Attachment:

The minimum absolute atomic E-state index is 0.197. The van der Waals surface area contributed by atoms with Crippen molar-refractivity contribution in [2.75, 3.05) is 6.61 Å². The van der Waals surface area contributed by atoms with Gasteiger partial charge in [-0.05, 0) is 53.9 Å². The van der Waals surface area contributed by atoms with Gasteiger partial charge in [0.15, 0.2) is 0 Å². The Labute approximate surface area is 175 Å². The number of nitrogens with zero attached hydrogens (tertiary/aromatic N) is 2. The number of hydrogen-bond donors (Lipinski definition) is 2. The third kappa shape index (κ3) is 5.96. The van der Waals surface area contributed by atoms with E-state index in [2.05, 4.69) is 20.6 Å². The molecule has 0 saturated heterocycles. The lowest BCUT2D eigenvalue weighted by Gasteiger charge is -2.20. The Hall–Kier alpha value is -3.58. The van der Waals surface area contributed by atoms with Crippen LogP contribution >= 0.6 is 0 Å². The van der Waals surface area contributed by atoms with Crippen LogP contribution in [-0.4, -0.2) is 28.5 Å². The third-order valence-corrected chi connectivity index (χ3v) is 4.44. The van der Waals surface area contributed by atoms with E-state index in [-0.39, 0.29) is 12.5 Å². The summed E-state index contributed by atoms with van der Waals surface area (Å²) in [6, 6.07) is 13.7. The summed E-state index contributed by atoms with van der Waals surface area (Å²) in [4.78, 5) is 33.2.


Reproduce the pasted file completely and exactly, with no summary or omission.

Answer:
The minimum absolute atomic E-state index is 0.197. The van der Waals surface area contributed by atoms with Crippen molar-refractivity contribution in [2.75, 3.05) is 6.61 Å². The van der Waals surface area contributed by atoms with Gasteiger partial charge in [-0.05, 0) is 53.9 Å². The van der Waals surface area contributed by atoms with Gasteiger partial charge in [0.15, 0.2) is 0 Å². The Labute approximate surface area is 175 Å². The number of nitrogens with zero attached hydrogens (tertiary/aromatic N) is 2. The number of hydrogen-bond donors (Lipinski definition) is 2. The third kappa shape index (κ3) is 5.96. The van der Waals surface area contributed by atoms with E-state index in [2.05, 4.69) is 20.6 Å². The molecule has 0 saturated heterocycles. The lowest BCUT2D eigenvalue weighted by Gasteiger charge is -2.20. The Hall–Kier alpha value is -3.58. The van der Waals surface area contributed by atoms with Crippen LogP contribution >= 0.6 is 0 Å². The van der Waals surface area contributed by atoms with Crippen LogP contribution in [-0.4, -0.2) is 28.5 Å². The third-order valence-corrected chi connectivity index (χ3v) is 4.44. The van der Waals surface area contributed by atoms with E-state index in [-0.39, 0.29) is 12.5 Å². The summed E-state index contributed by atoms with van der Waals surface area (Å²) in [6, 6.07) is 13.7. The summed E-state index contributed by atoms with van der Waals surface area (Å²) in [4.78, 5) is 33.2.